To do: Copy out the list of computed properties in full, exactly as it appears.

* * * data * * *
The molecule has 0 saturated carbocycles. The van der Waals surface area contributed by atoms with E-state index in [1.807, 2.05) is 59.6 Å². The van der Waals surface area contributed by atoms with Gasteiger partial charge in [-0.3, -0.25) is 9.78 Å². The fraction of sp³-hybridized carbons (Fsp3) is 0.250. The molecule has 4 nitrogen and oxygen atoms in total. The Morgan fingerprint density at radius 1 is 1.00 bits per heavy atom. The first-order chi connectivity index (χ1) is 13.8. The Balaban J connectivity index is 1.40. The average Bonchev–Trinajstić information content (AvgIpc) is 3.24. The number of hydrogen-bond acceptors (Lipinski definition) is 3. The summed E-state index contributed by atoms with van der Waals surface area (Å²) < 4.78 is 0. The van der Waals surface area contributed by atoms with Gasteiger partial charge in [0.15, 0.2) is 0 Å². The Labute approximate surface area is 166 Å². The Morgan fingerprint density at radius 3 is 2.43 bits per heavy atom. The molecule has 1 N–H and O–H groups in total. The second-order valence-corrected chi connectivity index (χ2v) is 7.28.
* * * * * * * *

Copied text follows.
The molecule has 0 saturated carbocycles. The van der Waals surface area contributed by atoms with E-state index in [1.807, 2.05) is 59.6 Å². The van der Waals surface area contributed by atoms with Gasteiger partial charge in [-0.3, -0.25) is 9.78 Å². The fraction of sp³-hybridized carbons (Fsp3) is 0.250. The molecule has 4 nitrogen and oxygen atoms in total. The Morgan fingerprint density at radius 1 is 1.00 bits per heavy atom. The first-order chi connectivity index (χ1) is 13.8. The Balaban J connectivity index is 1.40. The average Bonchev–Trinajstić information content (AvgIpc) is 3.24. The number of hydrogen-bond acceptors (Lipinski definition) is 3. The summed E-state index contributed by atoms with van der Waals surface area (Å²) < 4.78 is 0. The van der Waals surface area contributed by atoms with Gasteiger partial charge in [0.15, 0.2) is 0 Å². The Labute approximate surface area is 166 Å². The Morgan fingerprint density at radius 3 is 2.43 bits per heavy atom. The molecule has 1 N–H and O–H groups in total. The second-order valence-corrected chi connectivity index (χ2v) is 7.28.